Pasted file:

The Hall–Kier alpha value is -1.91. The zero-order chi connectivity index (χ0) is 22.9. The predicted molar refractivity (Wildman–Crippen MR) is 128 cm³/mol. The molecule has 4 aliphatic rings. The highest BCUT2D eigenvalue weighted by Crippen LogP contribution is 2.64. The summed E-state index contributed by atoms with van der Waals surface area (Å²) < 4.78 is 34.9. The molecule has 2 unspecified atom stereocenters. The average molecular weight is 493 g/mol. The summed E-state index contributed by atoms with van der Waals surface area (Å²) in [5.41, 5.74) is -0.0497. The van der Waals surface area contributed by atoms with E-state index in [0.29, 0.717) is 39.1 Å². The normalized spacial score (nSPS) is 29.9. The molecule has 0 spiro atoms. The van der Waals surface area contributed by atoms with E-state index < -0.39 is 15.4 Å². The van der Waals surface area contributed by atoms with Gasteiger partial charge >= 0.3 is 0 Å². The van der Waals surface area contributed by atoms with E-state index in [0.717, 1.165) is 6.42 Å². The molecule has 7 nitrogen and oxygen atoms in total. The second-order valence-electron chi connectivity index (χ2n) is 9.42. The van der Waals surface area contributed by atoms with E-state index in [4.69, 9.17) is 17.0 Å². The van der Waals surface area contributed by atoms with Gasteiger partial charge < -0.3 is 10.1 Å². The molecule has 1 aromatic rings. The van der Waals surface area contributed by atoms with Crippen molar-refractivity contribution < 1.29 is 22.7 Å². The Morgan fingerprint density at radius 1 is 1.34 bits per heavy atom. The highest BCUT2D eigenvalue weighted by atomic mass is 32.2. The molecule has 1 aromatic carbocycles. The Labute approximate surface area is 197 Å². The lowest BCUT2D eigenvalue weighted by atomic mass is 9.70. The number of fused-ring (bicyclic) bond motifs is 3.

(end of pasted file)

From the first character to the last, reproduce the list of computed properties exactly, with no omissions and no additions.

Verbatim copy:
The Hall–Kier alpha value is -1.91. The zero-order chi connectivity index (χ0) is 22.9. The predicted molar refractivity (Wildman–Crippen MR) is 128 cm³/mol. The molecule has 4 aliphatic rings. The highest BCUT2D eigenvalue weighted by Crippen LogP contribution is 2.64. The summed E-state index contributed by atoms with van der Waals surface area (Å²) < 4.78 is 34.9. The molecule has 2 unspecified atom stereocenters. The average molecular weight is 493 g/mol. The summed E-state index contributed by atoms with van der Waals surface area (Å²) in [5.41, 5.74) is -0.0497. The van der Waals surface area contributed by atoms with E-state index in [0.29, 0.717) is 39.1 Å². The normalized spacial score (nSPS) is 29.9. The molecule has 0 spiro atoms. The van der Waals surface area contributed by atoms with E-state index < -0.39 is 15.4 Å². The van der Waals surface area contributed by atoms with Gasteiger partial charge >= 0.3 is 0 Å². The van der Waals surface area contributed by atoms with E-state index in [0.717, 1.165) is 6.42 Å². The molecule has 7 nitrogen and oxygen atoms in total. The second-order valence-electron chi connectivity index (χ2n) is 9.42. The van der Waals surface area contributed by atoms with E-state index in [4.69, 9.17) is 17.0 Å². The van der Waals surface area contributed by atoms with Gasteiger partial charge < -0.3 is 10.1 Å². The molecule has 1 aromatic rings. The van der Waals surface area contributed by atoms with Crippen molar-refractivity contribution < 1.29 is 22.7 Å². The Morgan fingerprint density at radius 1 is 1.34 bits per heavy atom. The highest BCUT2D eigenvalue weighted by atomic mass is 32.2. The molecule has 1 aromatic carbocycles. The Labute approximate surface area is 197 Å². The lowest BCUT2D eigenvalue weighted by atomic mass is 9.70. The number of fused-ring (bicyclic) bond motifs is 3.